It’s a simple concept. Is there a “navel” of the universe?
If there were, could we see it?
There are a lot of theoretical physics/math surrounding this point — i.e. even if there were a “center” of the universe, which direction should we look for it?
In addition, should not space seem to be expanding in all directions.
There are conflicting observations, but it’s not clear we observe the universe moving from us in all directions (which theoretically an expanding universe from a big bang should produce).
The speculation about a empty area (e.g. a navel), could only be proven if we had sufficient resolution power to observe a vacated space, and matter going in different vectors around it.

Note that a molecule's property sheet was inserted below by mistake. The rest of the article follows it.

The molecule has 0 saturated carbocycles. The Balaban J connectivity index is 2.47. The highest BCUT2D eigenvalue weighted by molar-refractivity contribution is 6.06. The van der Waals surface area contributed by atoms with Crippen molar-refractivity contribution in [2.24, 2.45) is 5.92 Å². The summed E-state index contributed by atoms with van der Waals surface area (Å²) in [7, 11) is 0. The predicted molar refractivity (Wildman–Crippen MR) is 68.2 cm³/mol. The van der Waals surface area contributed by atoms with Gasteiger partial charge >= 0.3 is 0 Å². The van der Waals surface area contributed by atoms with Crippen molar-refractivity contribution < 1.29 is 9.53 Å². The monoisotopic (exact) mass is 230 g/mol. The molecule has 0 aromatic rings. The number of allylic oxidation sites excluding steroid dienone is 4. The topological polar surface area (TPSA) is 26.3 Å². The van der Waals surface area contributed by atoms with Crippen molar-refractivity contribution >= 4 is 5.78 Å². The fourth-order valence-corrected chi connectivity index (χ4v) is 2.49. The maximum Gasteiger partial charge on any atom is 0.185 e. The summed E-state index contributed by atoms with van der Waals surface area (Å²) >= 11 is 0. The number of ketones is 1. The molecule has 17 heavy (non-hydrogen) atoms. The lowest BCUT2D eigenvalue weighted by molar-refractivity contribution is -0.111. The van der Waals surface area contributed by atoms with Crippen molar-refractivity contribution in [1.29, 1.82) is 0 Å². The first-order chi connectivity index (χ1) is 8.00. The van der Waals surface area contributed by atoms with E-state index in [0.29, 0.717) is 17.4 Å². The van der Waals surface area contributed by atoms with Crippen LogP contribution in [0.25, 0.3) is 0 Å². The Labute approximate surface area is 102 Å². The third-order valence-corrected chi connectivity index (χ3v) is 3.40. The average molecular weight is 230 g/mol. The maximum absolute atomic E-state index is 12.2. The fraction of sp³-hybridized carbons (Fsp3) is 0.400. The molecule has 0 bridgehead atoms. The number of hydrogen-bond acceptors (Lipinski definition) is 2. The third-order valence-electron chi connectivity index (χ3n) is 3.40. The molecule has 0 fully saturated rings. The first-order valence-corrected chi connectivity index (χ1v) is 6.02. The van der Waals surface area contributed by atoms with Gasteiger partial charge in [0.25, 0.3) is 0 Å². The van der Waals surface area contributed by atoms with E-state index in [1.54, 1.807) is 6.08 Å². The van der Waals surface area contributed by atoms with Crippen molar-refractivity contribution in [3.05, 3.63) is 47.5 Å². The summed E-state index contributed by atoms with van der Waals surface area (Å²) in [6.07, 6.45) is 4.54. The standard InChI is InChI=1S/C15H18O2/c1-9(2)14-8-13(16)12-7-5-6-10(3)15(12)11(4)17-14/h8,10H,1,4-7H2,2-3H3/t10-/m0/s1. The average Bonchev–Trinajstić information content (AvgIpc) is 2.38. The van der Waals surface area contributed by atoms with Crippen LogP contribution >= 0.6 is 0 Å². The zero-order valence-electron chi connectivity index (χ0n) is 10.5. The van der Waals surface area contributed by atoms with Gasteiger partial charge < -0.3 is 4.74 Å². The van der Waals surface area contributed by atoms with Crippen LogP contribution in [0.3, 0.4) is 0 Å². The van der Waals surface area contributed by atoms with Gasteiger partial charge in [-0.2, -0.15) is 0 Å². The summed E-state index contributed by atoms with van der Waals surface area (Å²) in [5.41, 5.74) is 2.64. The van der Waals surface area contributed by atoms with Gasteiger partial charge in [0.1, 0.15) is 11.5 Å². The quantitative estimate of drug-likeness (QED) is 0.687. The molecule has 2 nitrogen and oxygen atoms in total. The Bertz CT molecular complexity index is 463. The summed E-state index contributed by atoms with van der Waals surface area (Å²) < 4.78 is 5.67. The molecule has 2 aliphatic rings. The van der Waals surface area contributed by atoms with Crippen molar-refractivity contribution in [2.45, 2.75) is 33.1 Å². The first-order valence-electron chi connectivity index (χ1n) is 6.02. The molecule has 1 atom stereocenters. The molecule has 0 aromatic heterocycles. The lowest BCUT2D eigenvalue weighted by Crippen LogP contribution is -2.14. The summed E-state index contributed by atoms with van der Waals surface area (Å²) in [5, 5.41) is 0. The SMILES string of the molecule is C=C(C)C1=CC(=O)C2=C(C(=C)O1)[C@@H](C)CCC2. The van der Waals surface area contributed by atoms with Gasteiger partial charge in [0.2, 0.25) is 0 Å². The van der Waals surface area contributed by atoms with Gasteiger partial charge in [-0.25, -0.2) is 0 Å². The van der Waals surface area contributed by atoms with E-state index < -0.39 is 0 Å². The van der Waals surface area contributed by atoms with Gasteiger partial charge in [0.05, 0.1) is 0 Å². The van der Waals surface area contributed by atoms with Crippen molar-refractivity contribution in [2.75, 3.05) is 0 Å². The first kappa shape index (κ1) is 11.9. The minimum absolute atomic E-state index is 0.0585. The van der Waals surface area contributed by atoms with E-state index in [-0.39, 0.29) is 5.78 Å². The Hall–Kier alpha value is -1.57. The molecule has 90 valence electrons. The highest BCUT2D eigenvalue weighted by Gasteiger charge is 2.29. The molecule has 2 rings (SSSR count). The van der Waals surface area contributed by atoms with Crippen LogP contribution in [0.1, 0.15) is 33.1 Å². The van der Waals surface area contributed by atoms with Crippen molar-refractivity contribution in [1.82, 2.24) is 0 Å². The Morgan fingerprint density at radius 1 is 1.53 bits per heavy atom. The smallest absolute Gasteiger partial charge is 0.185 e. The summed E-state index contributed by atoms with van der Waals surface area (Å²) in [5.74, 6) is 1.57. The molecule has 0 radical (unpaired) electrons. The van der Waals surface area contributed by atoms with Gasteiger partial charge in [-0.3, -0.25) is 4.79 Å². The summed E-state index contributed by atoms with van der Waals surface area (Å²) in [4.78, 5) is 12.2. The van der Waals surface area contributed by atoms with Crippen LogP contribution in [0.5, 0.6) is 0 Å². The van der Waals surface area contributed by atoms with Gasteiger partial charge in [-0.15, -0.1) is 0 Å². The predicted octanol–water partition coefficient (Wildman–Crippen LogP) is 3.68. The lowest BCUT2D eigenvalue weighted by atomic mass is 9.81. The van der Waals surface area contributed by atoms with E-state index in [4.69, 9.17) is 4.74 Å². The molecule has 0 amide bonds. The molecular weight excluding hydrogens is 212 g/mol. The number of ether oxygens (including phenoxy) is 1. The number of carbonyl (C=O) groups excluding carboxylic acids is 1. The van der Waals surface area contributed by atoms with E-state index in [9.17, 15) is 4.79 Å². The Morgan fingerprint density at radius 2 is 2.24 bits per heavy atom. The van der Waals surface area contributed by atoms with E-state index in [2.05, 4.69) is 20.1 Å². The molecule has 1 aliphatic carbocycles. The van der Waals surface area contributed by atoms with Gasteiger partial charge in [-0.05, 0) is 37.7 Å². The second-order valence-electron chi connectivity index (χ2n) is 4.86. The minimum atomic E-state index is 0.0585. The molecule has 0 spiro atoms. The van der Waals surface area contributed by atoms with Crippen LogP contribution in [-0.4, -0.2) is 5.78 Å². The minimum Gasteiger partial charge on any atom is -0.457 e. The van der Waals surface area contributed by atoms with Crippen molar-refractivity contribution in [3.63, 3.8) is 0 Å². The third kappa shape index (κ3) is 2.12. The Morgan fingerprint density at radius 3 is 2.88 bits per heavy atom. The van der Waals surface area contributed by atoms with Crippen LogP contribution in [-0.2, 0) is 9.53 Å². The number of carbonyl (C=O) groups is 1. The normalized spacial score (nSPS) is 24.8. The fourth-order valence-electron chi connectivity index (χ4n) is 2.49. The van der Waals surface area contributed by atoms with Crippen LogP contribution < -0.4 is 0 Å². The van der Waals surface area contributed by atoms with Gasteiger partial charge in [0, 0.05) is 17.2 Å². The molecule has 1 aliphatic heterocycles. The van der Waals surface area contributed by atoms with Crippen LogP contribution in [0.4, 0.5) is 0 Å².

What it seems we can observe today is the following
1) Not all parts of the universe are going away from us at the same speed
2) There is a *lot* of missing matter in the universe (dark matter) we can’t see (based on making the numbers work for the Big Bang Expansion).
Gerald L. Schroeder is an MIT Astrophysicist who has written 5-6 books on the harmony of science/scripture. I have read a few of his books. Here’s one.
He ranges from theoretical math to information theory, chaos theory, etc. a great read.
One last time, what do you believe what is behind Polaris?